Sts. Peter & Paul Parish
The organ that fills Sts. Peter and Paul Church with music is a 985 pipe tracker instrument crafted in 1874 by the Boston based E.G.& G. Hook and Hastings company.
“It’s in pretty close to its original condition,” said Father Trosley of the organ, which was originally built for the Unitarian Church of Keoekuk, Iowa, and saw continuous use there for half a century. It then sat unused without heat or air conditioning for 20 years until the Four Square Gospel Church moved into the Koekuk building in 1949.
Since then it has endured a few other periods of non-use and has been disassembled and moved twice-first to a Victorian mansion in Ashland, KY, and now to what will likely be its home for many decades in the choir loft of Sts. Peter and Paul Church.
That gift is due in large part to Phil Hoenig, an organ enthusiast, musician, and craftsman from Fort Madison, Iowa, who has been this instrument’s guardian angel for nearly 30 years. It was Hoenig who notified the trustees of Sts. Peter and Paul Parish that the organ was available last summer, and who transported it from Kentucky to Nauvoo.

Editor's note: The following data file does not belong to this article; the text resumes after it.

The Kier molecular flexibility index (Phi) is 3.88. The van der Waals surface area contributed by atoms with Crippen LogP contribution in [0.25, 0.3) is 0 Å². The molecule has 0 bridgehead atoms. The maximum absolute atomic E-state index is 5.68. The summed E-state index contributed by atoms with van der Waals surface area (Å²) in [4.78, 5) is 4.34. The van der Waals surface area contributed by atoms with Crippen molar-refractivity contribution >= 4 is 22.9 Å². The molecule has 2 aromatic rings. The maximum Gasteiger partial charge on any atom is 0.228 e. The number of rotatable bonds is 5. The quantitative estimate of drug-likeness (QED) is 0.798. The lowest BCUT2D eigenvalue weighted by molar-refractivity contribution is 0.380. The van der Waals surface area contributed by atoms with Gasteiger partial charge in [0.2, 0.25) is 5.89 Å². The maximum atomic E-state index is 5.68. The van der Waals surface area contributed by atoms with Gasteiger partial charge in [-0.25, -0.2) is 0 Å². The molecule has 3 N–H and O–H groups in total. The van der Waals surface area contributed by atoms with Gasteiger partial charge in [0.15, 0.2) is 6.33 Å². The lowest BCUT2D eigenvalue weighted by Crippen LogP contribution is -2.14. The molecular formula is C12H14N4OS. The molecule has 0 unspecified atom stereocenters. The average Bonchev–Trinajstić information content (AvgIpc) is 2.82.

Over the course of three months, he installed it in the choir loft of the church-built in the same era (1867) as the organ. Sts. Peter and Paul originally had a pipe organ, and its facade was still present but electronic organs had served the parish since the 1950’s.
The Hooks organ Hoenig offered the Nauvoo parish is insured for $460,000. Because its former owner had no use for it, it was purchased by Sts. Peter and Paul for the installation cost of $28,000. It is a mechanical action organ, and can be played without electricity, though an electric blower now pumps air into the pipes.
A “moderately sized instrument” when it comes to pipe organs, its presence includes 16 foot tall pipes which make it “a rather imposing sight in a church that seats 300 people,” said Hoenig.